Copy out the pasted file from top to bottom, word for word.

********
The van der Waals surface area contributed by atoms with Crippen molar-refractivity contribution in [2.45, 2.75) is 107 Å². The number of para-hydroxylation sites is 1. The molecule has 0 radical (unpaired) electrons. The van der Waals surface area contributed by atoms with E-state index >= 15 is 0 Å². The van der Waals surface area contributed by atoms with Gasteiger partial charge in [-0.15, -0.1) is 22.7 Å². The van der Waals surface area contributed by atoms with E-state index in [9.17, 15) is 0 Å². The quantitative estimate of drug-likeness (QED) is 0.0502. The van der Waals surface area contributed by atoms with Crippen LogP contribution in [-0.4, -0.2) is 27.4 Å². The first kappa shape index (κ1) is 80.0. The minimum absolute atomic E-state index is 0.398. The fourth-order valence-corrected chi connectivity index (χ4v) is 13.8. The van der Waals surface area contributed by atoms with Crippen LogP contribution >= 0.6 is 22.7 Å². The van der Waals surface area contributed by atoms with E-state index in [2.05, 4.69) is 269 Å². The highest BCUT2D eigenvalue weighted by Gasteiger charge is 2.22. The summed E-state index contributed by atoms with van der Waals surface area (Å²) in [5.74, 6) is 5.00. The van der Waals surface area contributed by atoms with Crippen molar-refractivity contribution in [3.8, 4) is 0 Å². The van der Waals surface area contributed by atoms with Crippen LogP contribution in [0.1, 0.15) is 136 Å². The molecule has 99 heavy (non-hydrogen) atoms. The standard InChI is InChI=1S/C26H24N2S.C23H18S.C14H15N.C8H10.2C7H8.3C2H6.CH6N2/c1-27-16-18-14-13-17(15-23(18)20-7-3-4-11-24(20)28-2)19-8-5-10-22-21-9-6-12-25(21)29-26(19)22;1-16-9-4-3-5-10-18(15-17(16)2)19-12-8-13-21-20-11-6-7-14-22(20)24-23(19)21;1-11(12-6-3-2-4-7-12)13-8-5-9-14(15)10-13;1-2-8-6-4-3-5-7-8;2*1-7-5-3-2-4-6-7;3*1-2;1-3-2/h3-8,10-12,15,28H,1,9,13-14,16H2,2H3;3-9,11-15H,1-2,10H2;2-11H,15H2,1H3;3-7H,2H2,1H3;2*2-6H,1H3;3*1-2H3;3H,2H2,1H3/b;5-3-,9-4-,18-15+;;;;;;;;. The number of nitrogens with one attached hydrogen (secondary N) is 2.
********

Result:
The van der Waals surface area contributed by atoms with Crippen molar-refractivity contribution in [2.45, 2.75) is 107 Å². The number of para-hydroxylation sites is 1. The molecule has 0 radical (unpaired) electrons. The van der Waals surface area contributed by atoms with E-state index >= 15 is 0 Å². The van der Waals surface area contributed by atoms with Gasteiger partial charge in [-0.15, -0.1) is 22.7 Å². The van der Waals surface area contributed by atoms with E-state index in [9.17, 15) is 0 Å². The quantitative estimate of drug-likeness (QED) is 0.0502. The van der Waals surface area contributed by atoms with Crippen LogP contribution in [-0.4, -0.2) is 27.4 Å². The first kappa shape index (κ1) is 80.0. The minimum absolute atomic E-state index is 0.398. The fourth-order valence-corrected chi connectivity index (χ4v) is 13.8. The van der Waals surface area contributed by atoms with Crippen LogP contribution >= 0.6 is 22.7 Å². The van der Waals surface area contributed by atoms with E-state index in [2.05, 4.69) is 269 Å². The highest BCUT2D eigenvalue weighted by Gasteiger charge is 2.22. The summed E-state index contributed by atoms with van der Waals surface area (Å²) in [5.74, 6) is 5.00. The van der Waals surface area contributed by atoms with Crippen molar-refractivity contribution in [3.8, 4) is 0 Å². The van der Waals surface area contributed by atoms with Crippen LogP contribution in [0.1, 0.15) is 136 Å². The molecule has 99 heavy (non-hydrogen) atoms. The standard InChI is InChI=1S/C26H24N2S.C23H18S.C14H15N.C8H10.2C7H8.3C2H6.CH6N2/c1-27-16-18-14-13-17(15-23(18)20-7-3-4-11-24(20)28-2)19-8-5-10-22-21-9-6-12-25(21)29-26(19)22;1-16-9-4-3-5-10-18(15-17(16)2)19-12-8-13-21-20-11-6-7-14-22(20)24-23(19)21;1-11(12-6-3-2-4-7-12)13-8-5-9-14(15)10-13;1-2-8-6-4-3-5-7-8;2*1-7-5-3-2-4-6-7;3*1-2;1-3-2/h3-8,10-12,15,28H,1,9,13-14,16H2,2H3;3-9,11-15H,1-2,10H2;2-11H,15H2,1H3;3-7H,2H2,1H3;2*2-6H,1H3;3*1-2H3;3H,2H2,1H3/b;5-3-,9-4-,18-15+;;;;;;;;. The number of nitrogens with one attached hydrogen (secondary N) is 2.